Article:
The restorer of paths to dwell in - Lowth and Noves render this, 'The restorer of paths to be frequented by inhabitants.' The Septuagint renders it, 'And thou shalt cause thy paths to rest in the midst of thee;' and Jerome. Avertens semitas in quietem - 'Turning the paths into rest,' which the Jewish exposition explains to mean, 'Thou shalt build walls so high that no enemy can enter them.' So Grotius renders it, 'Turning thy paths to rest;' that is, thou shalt leave no way of access to robbers. The Chaldee renders it, 'Converting the wicked to the law.' The common English version has probably expressed correctly the sense. The idea is, that they would repair the public highways which had long lain desolate, by which access was had to their dwelling-places. It does not mean, however, that the paths or ways were to be places in which to dwell, but that the ways which led to their dwelling-places were to be restored, or repaired. These roads, of course, in the long desolations would be ruined. Thorns, and brambles, and trees would have grown upon them; and having been long neglected, they would be impassable. But the advantages of a free contact from one dwelling and one city to another, and throughout the land, would be again enjoyed. Spiritually applied, it means the same as the previous expression, that the church of God would remove the ruins which sin has caused, and diffuse comfort and happiness around the world. The obstructed and overrun paths to a quiet and peaceable dwelling on earth would be cleared away, and the blessings of' the true religion would be like giving free and easy access from one tranquil and prosperous dwelling-place to another.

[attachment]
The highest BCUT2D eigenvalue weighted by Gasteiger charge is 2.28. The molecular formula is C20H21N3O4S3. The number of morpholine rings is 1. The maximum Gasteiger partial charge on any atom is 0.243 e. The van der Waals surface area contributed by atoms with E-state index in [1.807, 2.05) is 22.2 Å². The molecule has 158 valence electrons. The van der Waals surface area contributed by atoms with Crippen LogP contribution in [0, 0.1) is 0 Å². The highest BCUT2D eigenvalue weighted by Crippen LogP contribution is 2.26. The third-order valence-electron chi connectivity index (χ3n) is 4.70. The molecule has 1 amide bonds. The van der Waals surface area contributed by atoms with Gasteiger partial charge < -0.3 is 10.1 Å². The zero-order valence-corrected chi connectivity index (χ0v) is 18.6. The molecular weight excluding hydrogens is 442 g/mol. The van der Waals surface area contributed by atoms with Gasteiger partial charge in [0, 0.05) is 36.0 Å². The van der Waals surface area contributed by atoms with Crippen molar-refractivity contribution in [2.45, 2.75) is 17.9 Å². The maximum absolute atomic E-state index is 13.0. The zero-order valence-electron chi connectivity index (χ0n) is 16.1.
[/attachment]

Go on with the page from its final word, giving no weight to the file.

12. they … of thee—thy people, the Israelites.

old waste places—the old ruins of Jerusalem (Isa 61:4; Eze 36:33-36).

foundations of many generations—that is, the buildings which had lain in ruins, even to their foundations, for many ages; called in the parallel passage (Isa 61:4), "the former desolations"; and in the preceding clause here, "the old waste places." The literal and spiritual restoration of Israel is meant, which shall produce like blessed results on the Gentile world (Am 9:11, 12; Ac 15:16, 17).

be called—appropriately: the name truly designating what thou shalt do.

breach—the calamity wherewith God visited Israel for their sin (Isa 30:26; 1Ch 15:13).

paths to dwell in—not that the paths were to be dwelt in, but the paths leading to their dwellings were to be restored; "paths, so as to dwell in the land" [Maurer].

They that shall be of thee, i.e. either,

1. A remnant of thee among the captivity, that shall be as persons raised from the dead; or,

2. Thy posterity, expressed thus, because they sprang or proceeded from them.